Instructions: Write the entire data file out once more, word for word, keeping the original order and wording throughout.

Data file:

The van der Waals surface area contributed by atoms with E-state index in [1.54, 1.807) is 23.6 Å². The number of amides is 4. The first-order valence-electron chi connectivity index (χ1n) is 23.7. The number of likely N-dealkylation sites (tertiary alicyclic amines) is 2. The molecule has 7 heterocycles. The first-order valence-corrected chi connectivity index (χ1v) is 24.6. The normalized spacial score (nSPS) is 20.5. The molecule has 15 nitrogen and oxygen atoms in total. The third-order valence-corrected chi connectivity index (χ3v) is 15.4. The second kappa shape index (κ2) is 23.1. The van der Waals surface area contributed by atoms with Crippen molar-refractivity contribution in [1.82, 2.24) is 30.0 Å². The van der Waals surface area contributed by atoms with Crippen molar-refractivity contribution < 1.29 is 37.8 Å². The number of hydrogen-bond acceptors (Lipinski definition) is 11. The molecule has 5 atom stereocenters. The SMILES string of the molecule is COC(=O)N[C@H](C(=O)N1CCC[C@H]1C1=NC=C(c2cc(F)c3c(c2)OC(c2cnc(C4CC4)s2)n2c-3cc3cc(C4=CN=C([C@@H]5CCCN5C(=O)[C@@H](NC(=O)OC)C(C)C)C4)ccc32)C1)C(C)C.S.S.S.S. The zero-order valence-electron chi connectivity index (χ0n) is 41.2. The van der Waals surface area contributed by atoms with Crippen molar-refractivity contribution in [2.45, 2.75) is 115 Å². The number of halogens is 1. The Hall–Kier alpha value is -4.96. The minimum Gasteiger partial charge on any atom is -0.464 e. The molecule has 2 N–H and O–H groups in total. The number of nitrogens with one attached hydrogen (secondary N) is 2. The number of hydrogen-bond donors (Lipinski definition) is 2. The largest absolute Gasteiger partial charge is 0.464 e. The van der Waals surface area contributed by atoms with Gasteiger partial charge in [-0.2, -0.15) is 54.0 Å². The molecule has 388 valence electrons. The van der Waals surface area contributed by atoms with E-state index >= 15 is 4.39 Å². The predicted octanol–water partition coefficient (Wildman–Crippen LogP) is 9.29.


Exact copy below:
The van der Waals surface area contributed by atoms with E-state index in [1.54, 1.807) is 23.6 Å². The number of amides is 4. The first-order valence-electron chi connectivity index (χ1n) is 23.7. The number of likely N-dealkylation sites (tertiary alicyclic amines) is 2. The molecule has 7 heterocycles. The first-order valence-corrected chi connectivity index (χ1v) is 24.6. The normalized spacial score (nSPS) is 20.5. The molecule has 15 nitrogen and oxygen atoms in total. The third-order valence-corrected chi connectivity index (χ3v) is 15.4. The second kappa shape index (κ2) is 23.1. The van der Waals surface area contributed by atoms with Crippen molar-refractivity contribution in [1.82, 2.24) is 30.0 Å². The van der Waals surface area contributed by atoms with Crippen molar-refractivity contribution < 1.29 is 37.8 Å². The number of hydrogen-bond acceptors (Lipinski definition) is 11. The molecule has 5 atom stereocenters. The SMILES string of the molecule is COC(=O)N[C@H](C(=O)N1CCC[C@H]1C1=NC=C(c2cc(F)c3c(c2)OC(c2cnc(C4CC4)s2)n2c-3cc3cc(C4=CN=C([C@@H]5CCCN5C(=O)[C@@H](NC(=O)OC)C(C)C)C4)ccc32)C1)C(C)C.S.S.S.S. The zero-order valence-electron chi connectivity index (χ0n) is 41.2. The van der Waals surface area contributed by atoms with Crippen molar-refractivity contribution in [2.45, 2.75) is 115 Å². The number of halogens is 1. The Hall–Kier alpha value is -4.96. The minimum Gasteiger partial charge on any atom is -0.464 e. The molecule has 2 N–H and O–H groups in total. The number of nitrogens with one attached hydrogen (secondary N) is 2. The number of hydrogen-bond donors (Lipinski definition) is 2. The largest absolute Gasteiger partial charge is 0.464 e. The van der Waals surface area contributed by atoms with Gasteiger partial charge in [-0.2, -0.15) is 54.0 Å². The molecule has 388 valence electrons. The van der Waals surface area contributed by atoms with E-state index >= 15 is 4.39 Å². The predicted octanol–water partition coefficient (Wildman–Crippen LogP) is 9.29.